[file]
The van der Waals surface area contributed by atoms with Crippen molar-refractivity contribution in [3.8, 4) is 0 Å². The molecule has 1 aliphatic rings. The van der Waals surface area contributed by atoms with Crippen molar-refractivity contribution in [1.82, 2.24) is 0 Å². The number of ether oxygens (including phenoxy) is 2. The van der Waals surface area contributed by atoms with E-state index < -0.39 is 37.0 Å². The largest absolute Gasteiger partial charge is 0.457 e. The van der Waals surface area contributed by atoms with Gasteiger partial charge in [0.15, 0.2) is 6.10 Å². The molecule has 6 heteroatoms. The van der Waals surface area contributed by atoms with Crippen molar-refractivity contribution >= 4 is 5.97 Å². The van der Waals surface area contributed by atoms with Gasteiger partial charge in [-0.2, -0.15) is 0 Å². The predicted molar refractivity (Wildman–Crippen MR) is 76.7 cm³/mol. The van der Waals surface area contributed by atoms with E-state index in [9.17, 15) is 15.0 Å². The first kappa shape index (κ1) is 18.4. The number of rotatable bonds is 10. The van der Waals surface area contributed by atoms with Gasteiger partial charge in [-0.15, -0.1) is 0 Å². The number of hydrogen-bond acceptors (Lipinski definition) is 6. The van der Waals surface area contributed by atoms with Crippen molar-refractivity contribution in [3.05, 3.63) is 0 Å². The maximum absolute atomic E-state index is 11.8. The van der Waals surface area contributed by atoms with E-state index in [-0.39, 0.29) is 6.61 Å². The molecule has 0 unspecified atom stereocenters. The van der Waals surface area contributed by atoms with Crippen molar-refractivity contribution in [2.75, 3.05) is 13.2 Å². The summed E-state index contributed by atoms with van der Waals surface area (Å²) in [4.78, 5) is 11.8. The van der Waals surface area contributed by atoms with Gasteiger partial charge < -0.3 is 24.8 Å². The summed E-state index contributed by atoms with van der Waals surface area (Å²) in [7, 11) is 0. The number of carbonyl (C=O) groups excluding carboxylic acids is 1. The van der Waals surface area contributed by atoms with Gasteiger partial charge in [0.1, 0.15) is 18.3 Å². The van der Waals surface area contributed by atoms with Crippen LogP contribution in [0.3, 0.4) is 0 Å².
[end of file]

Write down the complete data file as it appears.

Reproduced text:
The van der Waals surface area contributed by atoms with Crippen molar-refractivity contribution in [3.8, 4) is 0 Å². The molecule has 1 aliphatic rings. The van der Waals surface area contributed by atoms with Crippen molar-refractivity contribution in [1.82, 2.24) is 0 Å². The number of ether oxygens (including phenoxy) is 2. The van der Waals surface area contributed by atoms with E-state index < -0.39 is 37.0 Å². The largest absolute Gasteiger partial charge is 0.457 e. The van der Waals surface area contributed by atoms with Gasteiger partial charge in [0.15, 0.2) is 6.10 Å². The molecule has 6 heteroatoms. The van der Waals surface area contributed by atoms with Crippen molar-refractivity contribution >= 4 is 5.97 Å². The van der Waals surface area contributed by atoms with Gasteiger partial charge in [-0.2, -0.15) is 0 Å². The predicted molar refractivity (Wildman–Crippen MR) is 76.7 cm³/mol. The van der Waals surface area contributed by atoms with E-state index in [9.17, 15) is 15.0 Å². The first kappa shape index (κ1) is 18.4. The number of rotatable bonds is 10. The van der Waals surface area contributed by atoms with Gasteiger partial charge in [-0.15, -0.1) is 0 Å². The number of hydrogen-bond acceptors (Lipinski definition) is 6. The van der Waals surface area contributed by atoms with Crippen molar-refractivity contribution in [3.05, 3.63) is 0 Å². The maximum absolute atomic E-state index is 11.8. The van der Waals surface area contributed by atoms with E-state index in [-0.39, 0.29) is 6.61 Å². The molecule has 0 unspecified atom stereocenters. The van der Waals surface area contributed by atoms with Crippen molar-refractivity contribution in [2.75, 3.05) is 13.2 Å². The summed E-state index contributed by atoms with van der Waals surface area (Å²) in [4.78, 5) is 11.8. The van der Waals surface area contributed by atoms with Gasteiger partial charge < -0.3 is 24.8 Å². The summed E-state index contributed by atoms with van der Waals surface area (Å²) in [7, 11) is 0. The number of carbonyl (C=O) groups excluding carboxylic acids is 1. The van der Waals surface area contributed by atoms with Gasteiger partial charge in [0.1, 0.15) is 18.3 Å². The van der Waals surface area contributed by atoms with Crippen LogP contribution in [0.3, 0.4) is 0 Å².